Produce in the City

Uprooting the neighborhood with fresh local food

Katharine Aldworth, BS 99

Founder, Beet Street Gardens, Washington, D.C.

 

Community gardens are common in Washington, D.C., but in less than two years and with less than $20,000 in cash, Katharine Aldworth, BS 99, has expanded the movement to include some of the district's tougher neighborhoods.

 

The gardens range from sunny to shady, from rambling to minuscule. One used to be a litter-strewn lot, another a large grassy yard. Now they yield crops and—more important—a palpable sense of pride, ownership, and health awareness from the nearby residents who tend the gardens. A key part of Aldworth's business model is organizing gardening clubs to teach residents to compost, cook what they grow, and keep the garden sprouting for years to come.

 

Aldworth estimates she has collected close to $200,000 in donations for her startup, Beet Street Gardens, coming in the form of trees and bushes, greenhouses, mulch, gardening tools, and volunteer hours. Her volunteer staff includes a half-dozen gardening experts who train local residents.

 

After working in the harm-reduction field, first in needle-exchange programs and then helping sex workers live healthier lives, Aldworth started volunteering at a local gardening organization. An epiphany hit her: Bring the therapeutic power of gardening, and the sense of community created by growing food, to the field in which she was working.

 

"Often times drug users and other individuals encounter barriers to participating in community space such as a community garden," Aldworth says. "The Beet Street Gardens are spaces where people are welcome regardless of their background, knowledge, experience or lifestyle."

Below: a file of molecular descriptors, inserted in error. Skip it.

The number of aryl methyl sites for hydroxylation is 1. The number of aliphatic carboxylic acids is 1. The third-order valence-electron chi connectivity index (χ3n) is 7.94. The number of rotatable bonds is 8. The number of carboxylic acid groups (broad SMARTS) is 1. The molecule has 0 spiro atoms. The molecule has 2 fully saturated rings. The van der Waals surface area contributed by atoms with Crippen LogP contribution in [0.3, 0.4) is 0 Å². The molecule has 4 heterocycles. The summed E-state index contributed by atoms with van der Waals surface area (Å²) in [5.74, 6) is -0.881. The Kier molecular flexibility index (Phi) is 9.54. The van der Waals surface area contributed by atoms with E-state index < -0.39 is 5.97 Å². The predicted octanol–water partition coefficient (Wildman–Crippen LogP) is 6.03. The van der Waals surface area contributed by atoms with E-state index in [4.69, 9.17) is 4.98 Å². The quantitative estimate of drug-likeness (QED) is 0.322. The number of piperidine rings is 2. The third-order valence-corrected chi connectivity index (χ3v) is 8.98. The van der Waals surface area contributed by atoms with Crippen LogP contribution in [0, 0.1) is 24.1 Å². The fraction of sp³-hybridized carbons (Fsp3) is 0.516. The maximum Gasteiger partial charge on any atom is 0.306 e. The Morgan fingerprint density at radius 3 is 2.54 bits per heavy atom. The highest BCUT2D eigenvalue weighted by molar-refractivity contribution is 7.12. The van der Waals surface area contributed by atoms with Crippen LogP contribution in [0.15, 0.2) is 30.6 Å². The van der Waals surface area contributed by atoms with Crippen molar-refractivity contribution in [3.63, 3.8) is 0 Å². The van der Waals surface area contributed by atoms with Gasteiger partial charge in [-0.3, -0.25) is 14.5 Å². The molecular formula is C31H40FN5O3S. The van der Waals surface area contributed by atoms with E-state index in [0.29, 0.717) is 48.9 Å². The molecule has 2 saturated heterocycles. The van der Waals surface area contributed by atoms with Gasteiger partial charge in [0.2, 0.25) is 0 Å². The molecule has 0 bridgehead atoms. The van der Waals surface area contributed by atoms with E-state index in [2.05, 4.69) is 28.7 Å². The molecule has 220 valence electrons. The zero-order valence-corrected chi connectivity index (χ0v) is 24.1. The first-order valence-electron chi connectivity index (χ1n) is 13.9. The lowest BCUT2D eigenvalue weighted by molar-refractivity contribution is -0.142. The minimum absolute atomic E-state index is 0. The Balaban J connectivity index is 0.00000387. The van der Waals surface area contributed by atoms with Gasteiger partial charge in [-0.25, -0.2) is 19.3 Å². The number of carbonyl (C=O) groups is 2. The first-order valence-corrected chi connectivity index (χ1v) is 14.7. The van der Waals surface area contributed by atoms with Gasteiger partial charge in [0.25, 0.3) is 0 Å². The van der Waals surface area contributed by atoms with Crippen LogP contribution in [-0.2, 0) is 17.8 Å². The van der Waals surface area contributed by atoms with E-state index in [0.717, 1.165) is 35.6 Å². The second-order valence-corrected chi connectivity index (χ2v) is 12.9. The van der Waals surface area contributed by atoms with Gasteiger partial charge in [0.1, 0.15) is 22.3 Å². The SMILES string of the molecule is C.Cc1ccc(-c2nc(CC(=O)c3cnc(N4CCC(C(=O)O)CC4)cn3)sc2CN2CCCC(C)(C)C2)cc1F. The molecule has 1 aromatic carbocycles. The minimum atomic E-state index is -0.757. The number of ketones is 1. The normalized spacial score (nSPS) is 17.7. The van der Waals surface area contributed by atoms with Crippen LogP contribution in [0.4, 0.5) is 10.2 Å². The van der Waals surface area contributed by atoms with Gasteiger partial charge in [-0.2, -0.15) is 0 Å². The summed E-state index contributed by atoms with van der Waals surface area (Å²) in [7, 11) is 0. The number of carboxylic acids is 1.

She posted her idea on a fundraising website called Kickstarter and was amazed to raise $6,120 from 121 backers, exceeding her $5,500 goal. Next, the Washington Post wrote a story about her. Now Aldworth is talking with restaurants about using their kitchens to cook produce from her gardens, which residents would then package, market, and sell.

 

In the essay for her Haas application, Aldworth wrote about wanting to apply business thinking to the nonprofit sector—something she's doing now.

 

"I believe strongly in the work that many nonprofits do, but I am interested in a more self-sustaining model that applies business principles," she says. "We are exploring a social enterprise model with a triple bottom line, weighing equally financial, social, and ecological goals."

 

Aldworth's goal? To make Beet Street obsolete in five years. "To me," she says, "a community garden is a garden that is run by the local community, not by volunteers who come in from somewhere else."



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